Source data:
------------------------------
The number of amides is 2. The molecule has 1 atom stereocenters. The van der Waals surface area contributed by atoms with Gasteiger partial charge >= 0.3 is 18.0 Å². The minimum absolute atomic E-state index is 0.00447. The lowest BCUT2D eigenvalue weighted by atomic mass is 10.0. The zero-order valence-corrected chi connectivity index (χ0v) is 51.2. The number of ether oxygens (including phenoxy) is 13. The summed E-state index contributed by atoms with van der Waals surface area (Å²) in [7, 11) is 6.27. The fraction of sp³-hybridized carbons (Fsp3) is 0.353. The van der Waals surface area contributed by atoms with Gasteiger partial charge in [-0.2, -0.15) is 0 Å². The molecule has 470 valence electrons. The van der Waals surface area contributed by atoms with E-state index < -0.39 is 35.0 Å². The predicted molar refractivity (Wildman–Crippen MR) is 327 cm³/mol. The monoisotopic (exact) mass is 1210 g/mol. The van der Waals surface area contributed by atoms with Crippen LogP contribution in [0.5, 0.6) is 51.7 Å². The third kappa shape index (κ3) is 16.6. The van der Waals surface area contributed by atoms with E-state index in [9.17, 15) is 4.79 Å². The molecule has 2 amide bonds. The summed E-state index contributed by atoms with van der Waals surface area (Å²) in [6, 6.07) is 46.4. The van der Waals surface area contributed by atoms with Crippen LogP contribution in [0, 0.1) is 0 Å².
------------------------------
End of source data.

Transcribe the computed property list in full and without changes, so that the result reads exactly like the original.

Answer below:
The number of amides is 2. The molecule has 1 atom stereocenters. The van der Waals surface area contributed by atoms with Gasteiger partial charge >= 0.3 is 18.0 Å². The minimum absolute atomic E-state index is 0.00447. The lowest BCUT2D eigenvalue weighted by atomic mass is 10.0. The zero-order valence-corrected chi connectivity index (χ0v) is 51.2. The number of ether oxygens (including phenoxy) is 13. The summed E-state index contributed by atoms with van der Waals surface area (Å²) in [7, 11) is 6.27. The fraction of sp³-hybridized carbons (Fsp3) is 0.353. The van der Waals surface area contributed by atoms with Gasteiger partial charge in [-0.2, -0.15) is 0 Å². The molecule has 470 valence electrons. The van der Waals surface area contributed by atoms with E-state index < -0.39 is 35.0 Å². The predicted molar refractivity (Wildman–Crippen MR) is 327 cm³/mol. The monoisotopic (exact) mass is 1210 g/mol. The van der Waals surface area contributed by atoms with Crippen LogP contribution in [0.5, 0.6) is 51.7 Å². The third kappa shape index (κ3) is 16.6. The van der Waals surface area contributed by atoms with E-state index in [9.17, 15) is 4.79 Å². The molecule has 2 amide bonds. The summed E-state index contributed by atoms with van der Waals surface area (Å²) in [6, 6.07) is 46.4. The van der Waals surface area contributed by atoms with Crippen LogP contribution in [0, 0.1) is 0 Å².